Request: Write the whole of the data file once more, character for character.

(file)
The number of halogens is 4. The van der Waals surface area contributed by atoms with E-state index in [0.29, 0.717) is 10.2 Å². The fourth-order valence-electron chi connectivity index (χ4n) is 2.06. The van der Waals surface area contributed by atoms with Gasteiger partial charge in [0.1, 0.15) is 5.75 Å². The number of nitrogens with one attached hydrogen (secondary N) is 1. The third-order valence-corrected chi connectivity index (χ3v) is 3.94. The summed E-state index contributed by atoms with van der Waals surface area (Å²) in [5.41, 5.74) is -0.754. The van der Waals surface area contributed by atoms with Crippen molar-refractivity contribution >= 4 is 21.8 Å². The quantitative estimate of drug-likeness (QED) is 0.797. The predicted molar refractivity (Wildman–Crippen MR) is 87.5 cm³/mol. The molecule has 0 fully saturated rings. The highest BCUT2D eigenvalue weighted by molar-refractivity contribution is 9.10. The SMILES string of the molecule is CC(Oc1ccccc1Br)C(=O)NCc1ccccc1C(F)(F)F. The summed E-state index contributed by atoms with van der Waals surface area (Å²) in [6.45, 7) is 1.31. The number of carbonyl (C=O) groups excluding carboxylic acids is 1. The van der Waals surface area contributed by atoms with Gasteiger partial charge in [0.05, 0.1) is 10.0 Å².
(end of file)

The number of halogens is 4. The van der Waals surface area contributed by atoms with E-state index in [0.29, 0.717) is 10.2 Å². The fourth-order valence-electron chi connectivity index (χ4n) is 2.06. The van der Waals surface area contributed by atoms with Gasteiger partial charge in [0.1, 0.15) is 5.75 Å². The number of nitrogens with one attached hydrogen (secondary N) is 1. The third-order valence-corrected chi connectivity index (χ3v) is 3.94. The summed E-state index contributed by atoms with van der Waals surface area (Å²) in [5.41, 5.74) is -0.754. The van der Waals surface area contributed by atoms with Crippen molar-refractivity contribution >= 4 is 21.8 Å². The quantitative estimate of drug-likeness (QED) is 0.797. The predicted molar refractivity (Wildman–Crippen MR) is 87.5 cm³/mol. The molecule has 0 fully saturated rings. The highest BCUT2D eigenvalue weighted by molar-refractivity contribution is 9.10. The SMILES string of the molecule is CC(Oc1ccccc1Br)C(=O)NCc1ccccc1C(F)(F)F. The summed E-state index contributed by atoms with van der Waals surface area (Å²) in [6.45, 7) is 1.31. The number of carbonyl (C=O) groups excluding carboxylic acids is 1. The van der Waals surface area contributed by atoms with Gasteiger partial charge in [0.05, 0.1) is 10.0 Å².